The great sanctuary of Sippar is here employed figuratively for the temples of Babylonia in general.
Sargon has put his name on some object that he dedicates to the sun-god at Sippar.
A temple to Gula in Sippar was called E-ulla; that is, 'the beautiful house.'
The reference to the temple of Shamash at Sippar reveals the situation.
Later traditions cherished the name of a king, Enmeduranki, whom they called a king of Sippar or Agade.
Tablet sculptured with a scene representing the worship of the Sun-god in the Temple of Sippar.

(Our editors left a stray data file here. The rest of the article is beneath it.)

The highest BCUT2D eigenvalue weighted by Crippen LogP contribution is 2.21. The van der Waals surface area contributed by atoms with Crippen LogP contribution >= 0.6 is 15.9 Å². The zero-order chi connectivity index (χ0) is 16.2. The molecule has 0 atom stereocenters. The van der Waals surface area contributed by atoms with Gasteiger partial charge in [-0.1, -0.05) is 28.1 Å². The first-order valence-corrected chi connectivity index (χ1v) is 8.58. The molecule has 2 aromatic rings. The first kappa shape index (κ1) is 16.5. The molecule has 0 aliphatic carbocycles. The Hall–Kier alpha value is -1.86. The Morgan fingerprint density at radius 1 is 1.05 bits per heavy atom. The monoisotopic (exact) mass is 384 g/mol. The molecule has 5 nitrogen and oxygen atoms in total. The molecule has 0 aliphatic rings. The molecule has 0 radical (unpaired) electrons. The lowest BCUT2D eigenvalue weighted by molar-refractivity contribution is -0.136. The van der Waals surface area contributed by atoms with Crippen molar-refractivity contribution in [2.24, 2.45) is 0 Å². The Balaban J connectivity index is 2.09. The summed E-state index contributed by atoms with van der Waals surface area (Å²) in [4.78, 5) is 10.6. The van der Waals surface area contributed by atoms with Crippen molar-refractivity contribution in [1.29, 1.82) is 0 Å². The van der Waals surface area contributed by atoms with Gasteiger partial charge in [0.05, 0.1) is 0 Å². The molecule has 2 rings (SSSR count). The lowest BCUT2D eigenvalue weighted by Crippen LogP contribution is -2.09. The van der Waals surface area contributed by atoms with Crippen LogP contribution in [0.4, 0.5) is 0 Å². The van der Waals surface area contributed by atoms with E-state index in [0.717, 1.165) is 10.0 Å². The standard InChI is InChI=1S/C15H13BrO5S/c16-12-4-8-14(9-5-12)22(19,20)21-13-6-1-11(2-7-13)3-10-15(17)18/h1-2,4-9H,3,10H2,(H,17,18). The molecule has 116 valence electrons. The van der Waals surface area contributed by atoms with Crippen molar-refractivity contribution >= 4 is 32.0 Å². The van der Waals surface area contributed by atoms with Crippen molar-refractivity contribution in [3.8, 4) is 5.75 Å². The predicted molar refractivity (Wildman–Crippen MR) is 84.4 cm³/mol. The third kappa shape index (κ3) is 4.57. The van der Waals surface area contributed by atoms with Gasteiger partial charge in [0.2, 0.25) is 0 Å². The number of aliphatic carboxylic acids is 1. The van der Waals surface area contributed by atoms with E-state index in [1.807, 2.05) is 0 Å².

We shall have occasion in a succeeding chapter to trace the history of the sun-temple at Sippar so far as known.
Jastrow thinks that she may have been evolved from the sun-god of a city on the other side of the Euphrates from Sippar.
At this time of the middle of June in the seventeenth year of the king's reign, Sippar was in a frenzy of excitement.
A ditch of minor importance pierced the isthmus which separates the Tigris and the Euphrates in the neighbourhood of Sippar.